About the League
In Game 1 of 2021 Parimatch Junior Hockey League Kharlamov Cup quarterfinal series Irbis Kazan took 52 shots on Belye Medvedi Chelyabinsk net but ‘Polar Bears’ goaltender Ilya Gorbunov stopped every last one of them. That shutout win was Gorbunov’s fourth in Kharlamov Cup Playoffs. Earlier Gorbunov posted three shutout victories in the first round series against Stalnye Lisy Magnitogorsk.
After Game 1 against Irbis Kazan Gorbunov repeated Kharlamov Cup Playoffs record for shutouts in a single post-season run. Only the following netminders had been able to post four shutouts in one playoff run – Igor Shestyorkin (JHC Spartak Moscow), Ilya Konovalov (Loko Yaroslavl) and Vladimir Galkin (Avto Yekaterinburg). All three netminders played for teams that eventually made it to Kharlamov Cup Finals.
Belye Medvedi Chelyabinsk weren’t so lucky. That win over Irbis Kazan turned out to be their last one in the post-season. Tatarstan team went on to win the following three games and clinched a spot in the next round. Ilya Gorbunov wrapped up his final Junior Hockey League season with getting eliminated in the quarterfinal, while tying the league record for shutouts in a single playoff run.
Chelyabinsk – unofficially known as the toughest city in Russia – is Gorbunov’s hometown. That’s where the goaltender began playing hockey and he’s going to continue doing that after retiring from Junior Hockey League. His contract with Traktor Chelyabinsk expires after the 2022-23 season. Perhaps, Gorbunov will spend the upcoming season in VHL with Chelmet – Traktor’s minor league affiliate. In this interview Gorbunov spoke about his first steps in hockey, why Chelyabinsk’s perceived toughness is a thing of the past and what goals he sets for himself for next season.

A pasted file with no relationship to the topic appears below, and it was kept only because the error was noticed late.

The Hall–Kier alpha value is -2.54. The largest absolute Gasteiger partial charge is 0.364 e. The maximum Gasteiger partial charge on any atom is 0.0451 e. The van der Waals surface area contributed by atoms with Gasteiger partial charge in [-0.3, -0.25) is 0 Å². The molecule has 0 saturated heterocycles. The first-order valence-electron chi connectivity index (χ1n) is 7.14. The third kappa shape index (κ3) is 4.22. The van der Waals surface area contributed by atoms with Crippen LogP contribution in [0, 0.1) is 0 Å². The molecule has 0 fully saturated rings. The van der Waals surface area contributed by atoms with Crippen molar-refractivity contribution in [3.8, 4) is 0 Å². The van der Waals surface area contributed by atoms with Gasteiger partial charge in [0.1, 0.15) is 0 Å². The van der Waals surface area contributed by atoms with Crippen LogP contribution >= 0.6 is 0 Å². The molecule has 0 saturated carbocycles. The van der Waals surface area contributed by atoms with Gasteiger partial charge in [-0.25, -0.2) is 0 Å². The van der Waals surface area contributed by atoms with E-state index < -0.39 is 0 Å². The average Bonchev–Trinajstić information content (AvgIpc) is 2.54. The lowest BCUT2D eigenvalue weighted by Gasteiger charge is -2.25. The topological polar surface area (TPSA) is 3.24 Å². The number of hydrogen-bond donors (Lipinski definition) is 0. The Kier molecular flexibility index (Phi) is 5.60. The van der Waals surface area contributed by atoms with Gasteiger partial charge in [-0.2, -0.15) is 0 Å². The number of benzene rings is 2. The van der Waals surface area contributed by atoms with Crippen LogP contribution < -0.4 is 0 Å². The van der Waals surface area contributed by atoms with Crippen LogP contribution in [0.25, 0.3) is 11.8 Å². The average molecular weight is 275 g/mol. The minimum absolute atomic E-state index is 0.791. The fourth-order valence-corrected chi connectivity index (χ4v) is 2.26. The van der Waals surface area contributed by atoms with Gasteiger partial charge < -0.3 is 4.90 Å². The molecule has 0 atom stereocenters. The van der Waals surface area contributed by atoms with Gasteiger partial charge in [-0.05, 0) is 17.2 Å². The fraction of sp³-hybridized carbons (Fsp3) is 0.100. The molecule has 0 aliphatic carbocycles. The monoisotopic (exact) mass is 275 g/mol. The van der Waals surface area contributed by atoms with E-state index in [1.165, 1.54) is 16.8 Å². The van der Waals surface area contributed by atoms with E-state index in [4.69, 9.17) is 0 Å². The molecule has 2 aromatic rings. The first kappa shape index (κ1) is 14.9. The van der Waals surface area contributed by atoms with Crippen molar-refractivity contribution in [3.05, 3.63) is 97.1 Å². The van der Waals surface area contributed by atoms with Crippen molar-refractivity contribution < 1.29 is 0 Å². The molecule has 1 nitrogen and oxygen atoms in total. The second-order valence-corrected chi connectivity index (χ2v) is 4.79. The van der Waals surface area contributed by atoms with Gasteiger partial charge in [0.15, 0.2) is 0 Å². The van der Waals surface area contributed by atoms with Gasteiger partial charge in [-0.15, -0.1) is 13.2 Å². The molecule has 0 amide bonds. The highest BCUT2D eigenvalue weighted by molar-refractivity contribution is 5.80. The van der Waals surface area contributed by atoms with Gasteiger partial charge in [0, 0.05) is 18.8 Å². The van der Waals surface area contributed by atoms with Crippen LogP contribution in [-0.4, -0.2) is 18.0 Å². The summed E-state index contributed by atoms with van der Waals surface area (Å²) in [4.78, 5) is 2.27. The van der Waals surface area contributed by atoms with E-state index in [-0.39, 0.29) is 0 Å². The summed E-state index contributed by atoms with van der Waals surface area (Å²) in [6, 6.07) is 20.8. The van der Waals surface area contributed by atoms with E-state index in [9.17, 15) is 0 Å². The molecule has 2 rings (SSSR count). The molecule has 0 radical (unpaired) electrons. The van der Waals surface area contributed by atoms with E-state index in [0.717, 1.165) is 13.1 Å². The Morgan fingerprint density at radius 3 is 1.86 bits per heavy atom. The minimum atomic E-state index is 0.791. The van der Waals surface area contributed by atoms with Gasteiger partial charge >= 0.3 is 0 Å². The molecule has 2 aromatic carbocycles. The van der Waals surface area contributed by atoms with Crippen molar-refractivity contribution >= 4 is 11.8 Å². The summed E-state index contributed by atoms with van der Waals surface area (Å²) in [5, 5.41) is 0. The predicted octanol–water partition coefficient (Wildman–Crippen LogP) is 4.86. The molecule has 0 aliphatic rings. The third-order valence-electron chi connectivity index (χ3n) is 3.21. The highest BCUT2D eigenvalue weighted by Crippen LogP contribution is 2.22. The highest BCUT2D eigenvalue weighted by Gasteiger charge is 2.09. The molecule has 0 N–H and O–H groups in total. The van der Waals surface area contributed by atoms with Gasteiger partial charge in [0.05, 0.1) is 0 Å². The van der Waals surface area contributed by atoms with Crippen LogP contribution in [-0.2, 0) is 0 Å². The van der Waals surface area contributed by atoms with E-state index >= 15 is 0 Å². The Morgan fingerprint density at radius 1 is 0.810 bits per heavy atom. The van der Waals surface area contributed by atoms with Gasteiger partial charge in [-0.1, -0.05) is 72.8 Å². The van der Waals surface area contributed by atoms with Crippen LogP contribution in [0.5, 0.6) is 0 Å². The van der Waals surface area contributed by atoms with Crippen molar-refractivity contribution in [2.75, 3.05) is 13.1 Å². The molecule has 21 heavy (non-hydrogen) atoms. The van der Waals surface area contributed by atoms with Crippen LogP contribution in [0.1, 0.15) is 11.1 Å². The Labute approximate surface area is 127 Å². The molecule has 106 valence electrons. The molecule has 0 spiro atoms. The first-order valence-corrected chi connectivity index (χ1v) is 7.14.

“I didn’t like skating with the box right away”
– How did your athletic career began?
- When I was about five years old, my dad sign me up for a junior hockey school in Chelyabinsk. I remember that I didn’t like skating with the box right away. I refused to do it almost right away. But I was very much emotionally involved in the process by that time and I just didn’t want to leave the ice. Even though, in the beginning we didn’t plan that it would last that long. My family is pretty athletic on the whole. My father is a master of sports at judo, while my mother and sister are master of sports at rhythmic gymnastics. In my spare time I also took some judo and acrobatics classes just general development.
- Why did you decide to become a goaltender?
- In junior hockey schools usually no one wants to play in goal. Everyone is after scoring goals. My coach simply offered me to try it out and I agreed. In the end I kind of liked it and began improving in that direction.
- What grades were you getting at school? Did you have to skip classes because of hockey?
- I’m no wunderkind. I was an average student. I went to a sports school. You could say that the curriculum was adjusted for our needs. Most of classes were scheduled for the first half of the day, after which we would go to practice. So there wasn’t a chance of skipping any classes.
- Where do you study now?
- I study at Ural State University of Physical Culture. I’m majoring in coaching and instructing. I have dedicated most of my life to hockey so I have a certain knowledge that I would like to relay somehow. And besides it would be interesting to try myself out as a coach sometime in the future.
“Older guys told me that you could get your phone taken away around school back in a day”
– You’re a Chelyabinsk native. According to stereotypes, it’s a rather tough city.
- That’s right, but it has gotten better over time. Older guys told me that you could get your phone taken away around school back in day along with clothes. And yet many athletes still used to dress pretty well. It wasn’t anything like that when I was a kid. I believe, there are tough guys in every nook and cranny of Russia.
- Does sports help you to get distracted from unnecessary hobbies?
- Most likely, yes. I believe, every kid should play sports so that they wouldn’t aimlessly walk around the streets and develop bad relationships. When you’re really into something, you spend all of your time on it. That protects you from the crowd that could have a bad influence on you. I have had acquaintances like that but I haven’t really crossed paths with them.
- How do Chelyabinsk fans support you during the season?
- Chelyabinsk is a hockey town. Our fans always support us regardless of the results we provide. It’s a great thing. We had an awesome support in the playoffs. After all, post-season games are more exciting and there’s more at stake. We always hear the fans and the ambience at the rink is truly energizing. If there are a lot of people, it’s a great thing to see. It’s a lot of fun to play hockey with that kind of atmosphere.
- What do you feel when the whole rink roots against you at the road games?